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Mobile will aid 79pc of Valentine?s Day shopping: study

Mobile is expected to make purchasing decisions easier for consumers this year, according to a new report from Mojiva.

In Mojiva?s ?In Love with Mobile: A retail mcommerce snapshot? the company looked at how consumers plan to use their mobile devices to help with Valentine?s Day shopping this year. Additionally, the report points to how consumers respond to mobile advertising.

"Consumers are much more demanding about what they want from the shopping experience," said Amy Vale, vice president of global research and strategic communications at Mojiva, New York.

"With mobile devices always within reach, users expect a seamless buying experience," she said. "That means brands cannot just have an either/or mentality when it comes to mobile. If they want to increase sales in an impactful way through a consumer?s most personal device, they need to integrate content, social, advertising and an easy mobile commerce experience."
"In the next year, I hope more brands will test and refine the mcommerce capabilities in their mobile campaigns so that it is not just about reaching a massive audience, but also dollars in the door. Instead, it will be about developing a cross-channel mobile strategy to reach the right audience with the right types of ads and convert them into repeat, loyal shoppers across digital, mobile, social and in-store. To make that happen, brands will need to make a bigger investment in improving the strategy, creative execution and measurement of mobile campaigns."

Mobile love
Mojiva?s study took place from Dec. 27 ? 28 and includes 1,000 completed surveys from consumers who own both a smartphone and tablet and more than 18 years old. 601 females and 399 males are included in the results.

Forty-seven percent of the consumers said that they would choose to shop via mobile instead of going into a bricks-and-mortar store to find a Valentine?s Day gift.

Mojiva?s study then broke down the responses into men and women. Fifty-six percent of the men surveyed said that they would pick their mobile device over a store to buy gifts. Forty-two percent of women said the same.

These consumers are also willing to fork over significant money on their mobile devices for gifts.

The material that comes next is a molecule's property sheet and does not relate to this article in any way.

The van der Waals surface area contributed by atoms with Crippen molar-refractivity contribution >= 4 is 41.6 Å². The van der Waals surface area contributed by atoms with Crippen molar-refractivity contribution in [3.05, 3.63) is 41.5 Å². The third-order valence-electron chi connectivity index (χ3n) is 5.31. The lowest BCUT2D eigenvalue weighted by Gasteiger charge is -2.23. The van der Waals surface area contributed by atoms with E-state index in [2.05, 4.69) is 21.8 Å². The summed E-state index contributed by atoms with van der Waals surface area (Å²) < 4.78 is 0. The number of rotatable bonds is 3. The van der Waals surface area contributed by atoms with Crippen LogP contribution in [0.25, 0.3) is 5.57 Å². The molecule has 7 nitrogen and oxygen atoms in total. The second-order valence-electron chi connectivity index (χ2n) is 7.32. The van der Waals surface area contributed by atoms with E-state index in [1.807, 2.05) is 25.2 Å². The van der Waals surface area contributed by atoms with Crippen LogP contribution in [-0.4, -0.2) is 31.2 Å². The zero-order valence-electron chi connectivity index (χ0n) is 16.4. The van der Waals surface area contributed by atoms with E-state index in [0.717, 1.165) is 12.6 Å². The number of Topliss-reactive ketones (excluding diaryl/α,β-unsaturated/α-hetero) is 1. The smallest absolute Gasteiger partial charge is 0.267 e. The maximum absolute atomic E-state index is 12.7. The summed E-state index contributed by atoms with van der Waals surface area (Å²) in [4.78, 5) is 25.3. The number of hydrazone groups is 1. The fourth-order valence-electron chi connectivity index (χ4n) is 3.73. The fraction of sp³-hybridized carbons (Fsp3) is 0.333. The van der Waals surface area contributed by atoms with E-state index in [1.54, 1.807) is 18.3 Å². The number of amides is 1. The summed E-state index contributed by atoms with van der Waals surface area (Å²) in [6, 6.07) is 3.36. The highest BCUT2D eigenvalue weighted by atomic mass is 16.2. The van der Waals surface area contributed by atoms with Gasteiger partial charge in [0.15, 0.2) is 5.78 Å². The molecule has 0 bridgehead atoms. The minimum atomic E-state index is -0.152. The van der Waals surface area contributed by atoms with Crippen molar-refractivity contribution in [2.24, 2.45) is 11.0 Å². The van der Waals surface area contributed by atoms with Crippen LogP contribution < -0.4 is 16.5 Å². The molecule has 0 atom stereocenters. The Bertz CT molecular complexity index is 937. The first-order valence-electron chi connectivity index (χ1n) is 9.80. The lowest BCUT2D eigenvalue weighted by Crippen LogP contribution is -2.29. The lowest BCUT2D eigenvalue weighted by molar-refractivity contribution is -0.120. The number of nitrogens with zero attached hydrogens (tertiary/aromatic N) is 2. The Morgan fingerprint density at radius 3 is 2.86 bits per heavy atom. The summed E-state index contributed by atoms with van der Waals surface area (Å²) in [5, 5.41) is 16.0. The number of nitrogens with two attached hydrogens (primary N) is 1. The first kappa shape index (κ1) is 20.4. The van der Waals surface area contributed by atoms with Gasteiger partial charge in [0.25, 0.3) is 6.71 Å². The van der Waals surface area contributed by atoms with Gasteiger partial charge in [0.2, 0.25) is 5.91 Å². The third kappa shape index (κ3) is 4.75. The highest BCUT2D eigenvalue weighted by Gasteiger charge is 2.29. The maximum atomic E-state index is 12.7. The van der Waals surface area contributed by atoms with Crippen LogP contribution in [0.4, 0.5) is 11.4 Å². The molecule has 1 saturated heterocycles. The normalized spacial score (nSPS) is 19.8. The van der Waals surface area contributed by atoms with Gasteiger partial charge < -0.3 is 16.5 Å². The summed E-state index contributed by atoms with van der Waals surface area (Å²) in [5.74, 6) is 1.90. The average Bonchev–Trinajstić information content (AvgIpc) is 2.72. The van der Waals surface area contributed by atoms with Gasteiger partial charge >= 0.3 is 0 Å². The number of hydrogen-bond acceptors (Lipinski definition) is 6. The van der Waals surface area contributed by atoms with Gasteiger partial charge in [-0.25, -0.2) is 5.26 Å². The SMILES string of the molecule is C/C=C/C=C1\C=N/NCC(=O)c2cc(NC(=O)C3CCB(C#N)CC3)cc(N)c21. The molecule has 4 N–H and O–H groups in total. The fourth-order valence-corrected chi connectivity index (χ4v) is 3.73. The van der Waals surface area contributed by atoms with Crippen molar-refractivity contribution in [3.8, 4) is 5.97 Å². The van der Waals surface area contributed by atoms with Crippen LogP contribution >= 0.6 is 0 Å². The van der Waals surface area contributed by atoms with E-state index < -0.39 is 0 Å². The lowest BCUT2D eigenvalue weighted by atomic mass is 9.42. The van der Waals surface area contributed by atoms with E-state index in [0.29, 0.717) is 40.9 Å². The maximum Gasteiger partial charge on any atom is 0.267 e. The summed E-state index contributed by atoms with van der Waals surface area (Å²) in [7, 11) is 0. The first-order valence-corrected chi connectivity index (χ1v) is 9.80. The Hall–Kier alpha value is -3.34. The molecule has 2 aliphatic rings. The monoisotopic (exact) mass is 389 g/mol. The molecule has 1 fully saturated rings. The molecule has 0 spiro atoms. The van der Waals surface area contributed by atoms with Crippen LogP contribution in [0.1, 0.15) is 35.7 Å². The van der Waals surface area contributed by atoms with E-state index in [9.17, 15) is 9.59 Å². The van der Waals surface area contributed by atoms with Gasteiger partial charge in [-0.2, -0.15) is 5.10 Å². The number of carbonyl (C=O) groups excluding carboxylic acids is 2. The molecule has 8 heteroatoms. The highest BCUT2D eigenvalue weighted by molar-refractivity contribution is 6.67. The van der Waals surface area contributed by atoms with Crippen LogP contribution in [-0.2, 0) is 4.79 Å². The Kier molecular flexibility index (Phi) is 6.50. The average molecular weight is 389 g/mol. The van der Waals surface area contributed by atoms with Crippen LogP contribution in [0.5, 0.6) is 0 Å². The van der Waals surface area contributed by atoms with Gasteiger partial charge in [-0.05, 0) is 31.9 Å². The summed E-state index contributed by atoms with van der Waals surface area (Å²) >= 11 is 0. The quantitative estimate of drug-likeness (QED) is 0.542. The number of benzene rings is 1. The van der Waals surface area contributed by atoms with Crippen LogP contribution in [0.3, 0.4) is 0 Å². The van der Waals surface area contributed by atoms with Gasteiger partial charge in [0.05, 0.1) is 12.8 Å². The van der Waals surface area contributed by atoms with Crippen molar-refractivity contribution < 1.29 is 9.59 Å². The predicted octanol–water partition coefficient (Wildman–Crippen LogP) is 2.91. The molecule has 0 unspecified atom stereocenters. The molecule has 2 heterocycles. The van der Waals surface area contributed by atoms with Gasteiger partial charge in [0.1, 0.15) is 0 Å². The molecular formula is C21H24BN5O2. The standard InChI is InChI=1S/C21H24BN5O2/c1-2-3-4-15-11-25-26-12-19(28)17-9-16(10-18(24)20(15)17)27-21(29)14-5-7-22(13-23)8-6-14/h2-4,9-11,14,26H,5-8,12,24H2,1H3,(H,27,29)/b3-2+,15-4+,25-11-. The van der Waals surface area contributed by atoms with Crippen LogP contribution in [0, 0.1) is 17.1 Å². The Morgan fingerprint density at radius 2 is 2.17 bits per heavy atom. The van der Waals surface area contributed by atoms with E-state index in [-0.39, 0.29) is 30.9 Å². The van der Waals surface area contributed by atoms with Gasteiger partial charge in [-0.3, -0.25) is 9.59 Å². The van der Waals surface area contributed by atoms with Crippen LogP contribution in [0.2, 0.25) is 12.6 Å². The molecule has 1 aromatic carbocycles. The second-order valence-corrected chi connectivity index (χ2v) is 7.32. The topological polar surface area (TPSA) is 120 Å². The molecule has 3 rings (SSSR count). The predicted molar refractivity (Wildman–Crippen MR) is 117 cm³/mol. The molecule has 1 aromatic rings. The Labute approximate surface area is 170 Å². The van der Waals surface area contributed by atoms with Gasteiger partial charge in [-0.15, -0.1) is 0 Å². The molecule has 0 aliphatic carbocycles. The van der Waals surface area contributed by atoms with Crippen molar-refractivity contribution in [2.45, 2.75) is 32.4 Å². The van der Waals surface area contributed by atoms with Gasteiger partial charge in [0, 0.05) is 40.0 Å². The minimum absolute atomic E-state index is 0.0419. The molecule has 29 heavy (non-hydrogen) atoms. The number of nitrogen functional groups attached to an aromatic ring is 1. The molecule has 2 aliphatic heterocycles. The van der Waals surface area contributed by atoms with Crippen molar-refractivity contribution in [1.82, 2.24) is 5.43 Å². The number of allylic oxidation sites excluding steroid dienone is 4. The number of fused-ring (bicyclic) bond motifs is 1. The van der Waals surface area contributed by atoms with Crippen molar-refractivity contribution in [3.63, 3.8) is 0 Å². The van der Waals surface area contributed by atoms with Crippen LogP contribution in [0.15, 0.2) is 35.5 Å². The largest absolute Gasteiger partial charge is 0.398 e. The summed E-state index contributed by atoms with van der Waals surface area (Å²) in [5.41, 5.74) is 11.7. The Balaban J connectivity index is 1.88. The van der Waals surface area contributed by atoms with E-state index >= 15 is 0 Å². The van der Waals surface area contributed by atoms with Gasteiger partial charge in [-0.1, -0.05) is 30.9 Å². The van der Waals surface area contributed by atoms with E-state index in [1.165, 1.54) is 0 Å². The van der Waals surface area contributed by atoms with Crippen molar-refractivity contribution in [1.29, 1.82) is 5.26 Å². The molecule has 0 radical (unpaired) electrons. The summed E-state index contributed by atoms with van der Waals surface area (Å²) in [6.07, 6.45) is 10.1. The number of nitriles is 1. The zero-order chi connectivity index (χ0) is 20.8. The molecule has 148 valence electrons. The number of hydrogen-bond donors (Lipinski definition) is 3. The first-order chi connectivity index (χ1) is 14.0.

For smartphone owners, 49 percent of men surveyed said that they would spend more than $50 on a gift that was bought on their mobile device. The percentage is smaller for women though ? 37 percent of women said that they would spend $50 or more on a gift.

It is no surprise that tablet users tend to spend more. Per the study, 40 percent of women and 48 percent of men said that they would spend $50 on a gift that was bought via their tablet. For purchases equal to $75 or more, 25 percent of men and 20 percent of women said that they would be willing to shop from their devices.

The research also singles out a few verticals that are consumers are particularly apt to shop from their mobile devices on.

Thirty-eight percent of survey respondents said that they would shop for clothing on their mobile devices, for example. Candy and perfume/cologne represented 28 percent of responses and jewelry represented 25 percent of answers.

Other top goods include flowers, deals and event tickets.

One of the biggest discrepancies between men and women mobile shopping habits happens when buying flowers, per the report. Forty-three percent of men said that they would buy flowers straight from their mobile devices while only 22 percent of women said the same.

Respondents were also asked if they had used a mobile dating app in the past six months. Forty-three percent of consumers said yes and 57 percent said no.

Holiday-triggered ads
One of the factors behind mobile?s success with Valentine?s Day shopping is that it is a social holiday.

To help trigger holiday-related sales, marketers need to align key performance indicators to include more than branding though. Instead, advertisers need to play up commerce to give users instant access to a brand.

For instance, 81 percent of consumers polled said that they were more likely to interact with a mobile ad that was timely and led up to an event such as Valentine?s Day.

According to the study, 79 percent of the consumers surveyed said that they had engaged with a mobile ad in the past six month. This is split between 80 percent of men who said that they had interacted with a mobile ad and 77 percent of women.

The findings point to a direct correlation between mobile advertising and brand favorability. Overall, 55 percent of respondents said that they think favorably of brands that use mobile advertising.

Giving consumers a clear value is critical to mobile advertising. When it is done correctly, consumers respond to mobile advertising in a positive way. For example, the study found that 87 percent of survey participants said that mobile ads can provide valuable information to them.

The findings also break down which types of mobile ad formats consumers are most responsive to. Fifty-six percent of consumers said that they were likely to interact with a banner ad compared to the 44 percent of users that were interested in full-screen video or rich media ads.

"There are a growing number of brands that are starting to get really comfortable with mobile and using it to drive both mobile and in-store sales," Ms. Vale said.

"Starbucks did it last year with its Starbucks Cup Magic app, letting users send mushy love messages through augmented reality technology that interacted directly with their Valentine?s Day-themed coffee cups," she said.

"For brands to increase their sales long-term, mobile marketing needs to be leveraged in conjunction ? not in competition ? with other traditional forms of advertising."

Final Take
Lauren Johnson is associate reporter on Mobile Marketer, New York